And while I know you can go back to the original Halloween or Friday the 13th or The Hills Have Eyes or Last House on the Left or Texas Chainsaw Massacre and question whether those flicks had any of those elements in spades, I would argue that they still had more than a lot of these scripts. And those films in their day weren't trying to be 'hits'. Instead, they were designed to be made on the cheap and scare the shit out of teens at the drive-in, NOT be released in 3600 theatres after a month long 20 million dollar marketing campaign.

The greedy system is creating these new types of script 'monsters', whether it knows it or not (or cares or not).

I was discouraged reading most of these submissions. I felt the writers weren't bringing anything original to table. Okay, maybe original is too much to expect from a horror flick...but something 'special' then.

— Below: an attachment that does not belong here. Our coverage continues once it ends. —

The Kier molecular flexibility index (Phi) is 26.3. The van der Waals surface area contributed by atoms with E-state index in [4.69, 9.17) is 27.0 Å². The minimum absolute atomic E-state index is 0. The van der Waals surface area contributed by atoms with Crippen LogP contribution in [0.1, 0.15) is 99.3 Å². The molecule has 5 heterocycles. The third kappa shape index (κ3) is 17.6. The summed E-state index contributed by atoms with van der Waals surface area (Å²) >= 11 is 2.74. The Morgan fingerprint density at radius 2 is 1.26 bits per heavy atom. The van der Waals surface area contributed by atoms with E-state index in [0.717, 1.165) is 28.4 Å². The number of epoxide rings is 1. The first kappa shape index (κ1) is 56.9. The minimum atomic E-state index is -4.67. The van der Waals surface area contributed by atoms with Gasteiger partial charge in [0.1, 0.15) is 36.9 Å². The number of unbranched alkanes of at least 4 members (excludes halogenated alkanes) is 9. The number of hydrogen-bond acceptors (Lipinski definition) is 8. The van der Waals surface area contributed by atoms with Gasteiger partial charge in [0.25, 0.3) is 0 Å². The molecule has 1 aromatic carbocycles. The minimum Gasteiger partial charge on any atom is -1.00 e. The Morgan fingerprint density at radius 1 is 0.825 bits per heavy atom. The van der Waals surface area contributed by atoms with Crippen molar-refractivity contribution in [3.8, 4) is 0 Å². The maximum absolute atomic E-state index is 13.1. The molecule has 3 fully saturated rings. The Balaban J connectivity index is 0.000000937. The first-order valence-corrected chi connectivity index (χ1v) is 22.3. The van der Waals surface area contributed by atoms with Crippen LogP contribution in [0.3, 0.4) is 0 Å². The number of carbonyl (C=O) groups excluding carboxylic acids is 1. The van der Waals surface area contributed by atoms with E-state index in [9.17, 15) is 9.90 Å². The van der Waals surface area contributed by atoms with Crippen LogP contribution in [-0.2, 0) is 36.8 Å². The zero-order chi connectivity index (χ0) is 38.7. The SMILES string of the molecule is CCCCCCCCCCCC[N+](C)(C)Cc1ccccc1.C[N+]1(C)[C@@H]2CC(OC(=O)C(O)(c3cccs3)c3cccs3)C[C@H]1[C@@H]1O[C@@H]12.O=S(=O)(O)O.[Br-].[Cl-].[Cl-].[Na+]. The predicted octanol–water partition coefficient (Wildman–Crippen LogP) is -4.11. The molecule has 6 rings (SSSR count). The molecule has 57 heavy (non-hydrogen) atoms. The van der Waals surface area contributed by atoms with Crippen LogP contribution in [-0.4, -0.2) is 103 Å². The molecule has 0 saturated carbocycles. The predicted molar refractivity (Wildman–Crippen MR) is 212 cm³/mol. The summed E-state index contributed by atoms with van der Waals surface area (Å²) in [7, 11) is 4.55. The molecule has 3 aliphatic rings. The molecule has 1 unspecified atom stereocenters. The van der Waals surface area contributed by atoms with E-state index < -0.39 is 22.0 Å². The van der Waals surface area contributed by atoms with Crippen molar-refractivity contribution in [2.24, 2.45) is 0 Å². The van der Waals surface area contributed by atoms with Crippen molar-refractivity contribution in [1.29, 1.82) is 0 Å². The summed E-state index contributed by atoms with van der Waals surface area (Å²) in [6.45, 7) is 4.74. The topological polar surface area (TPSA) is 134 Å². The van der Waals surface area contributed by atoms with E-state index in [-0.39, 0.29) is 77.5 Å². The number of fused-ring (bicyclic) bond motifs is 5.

Because it can be done. Like my faves of the past five years...28 Days Later, The Ring, and Saw.


Yes, Saw.

I think Saw was a freakin' great horror movie. Part slasher/gore, part psychological thriller...it worked on a lot of different levels. And had a killer twist/reveal at the end. You can mutter about the quality of the sequels this picture has inspired, but you can't deny the originals masterful horrific simplicity.

28 Days Later was Night of the Living Dead on speed...and managed to not only reinvigorate the tired 'zombie' movie genre, but was an intriguing commentary on human nature.

And even though it's a remake (a better remake) of a Japanese hit, The Ring succeeds with many of the same elements (though with less of the slasher/gore).

All were scary as hell but ultimately 'about' something... morality plays...loaded with complications and dilemmas....characters we could understand and even relate to...created rules and logic that tracked within the context of the story, and all told with loads of tension and suspense.

That's what I'm looking for.